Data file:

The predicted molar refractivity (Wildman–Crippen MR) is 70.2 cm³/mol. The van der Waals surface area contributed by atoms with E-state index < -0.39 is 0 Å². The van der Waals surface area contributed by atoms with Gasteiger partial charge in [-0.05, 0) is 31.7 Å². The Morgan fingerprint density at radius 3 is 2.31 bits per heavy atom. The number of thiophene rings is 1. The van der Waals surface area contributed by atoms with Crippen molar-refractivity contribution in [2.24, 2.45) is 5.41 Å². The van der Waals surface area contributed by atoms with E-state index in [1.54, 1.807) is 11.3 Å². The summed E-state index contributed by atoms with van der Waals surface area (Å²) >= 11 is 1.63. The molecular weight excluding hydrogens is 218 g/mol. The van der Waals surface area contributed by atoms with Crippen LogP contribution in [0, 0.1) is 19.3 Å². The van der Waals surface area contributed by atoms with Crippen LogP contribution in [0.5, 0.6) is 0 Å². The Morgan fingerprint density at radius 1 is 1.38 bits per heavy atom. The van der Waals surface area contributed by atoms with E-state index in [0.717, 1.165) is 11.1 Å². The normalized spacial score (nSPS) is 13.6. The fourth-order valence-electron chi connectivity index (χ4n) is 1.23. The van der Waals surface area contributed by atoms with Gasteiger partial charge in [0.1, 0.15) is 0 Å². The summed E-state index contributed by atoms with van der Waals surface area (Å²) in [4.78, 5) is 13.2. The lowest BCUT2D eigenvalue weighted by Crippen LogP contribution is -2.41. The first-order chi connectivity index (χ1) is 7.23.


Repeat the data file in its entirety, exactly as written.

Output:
The predicted molar refractivity (Wildman–Crippen MR) is 70.2 cm³/mol. The van der Waals surface area contributed by atoms with E-state index < -0.39 is 0 Å². The van der Waals surface area contributed by atoms with Gasteiger partial charge in [-0.05, 0) is 31.7 Å². The Morgan fingerprint density at radius 3 is 2.31 bits per heavy atom. The number of thiophene rings is 1. The van der Waals surface area contributed by atoms with Crippen molar-refractivity contribution in [2.24, 2.45) is 5.41 Å². The van der Waals surface area contributed by atoms with E-state index in [1.54, 1.807) is 11.3 Å². The summed E-state index contributed by atoms with van der Waals surface area (Å²) >= 11 is 1.63. The molecular weight excluding hydrogens is 218 g/mol. The van der Waals surface area contributed by atoms with Crippen LogP contribution in [0, 0.1) is 19.3 Å². The van der Waals surface area contributed by atoms with Crippen LogP contribution in [0.5, 0.6) is 0 Å². The Morgan fingerprint density at radius 1 is 1.38 bits per heavy atom. The van der Waals surface area contributed by atoms with E-state index in [0.717, 1.165) is 11.1 Å². The normalized spacial score (nSPS) is 13.6. The fourth-order valence-electron chi connectivity index (χ4n) is 1.23. The van der Waals surface area contributed by atoms with Gasteiger partial charge in [0.1, 0.15) is 0 Å². The summed E-state index contributed by atoms with van der Waals surface area (Å²) in [4.78, 5) is 13.2. The lowest BCUT2D eigenvalue weighted by Crippen LogP contribution is -2.41. The first-order chi connectivity index (χ1) is 7.23.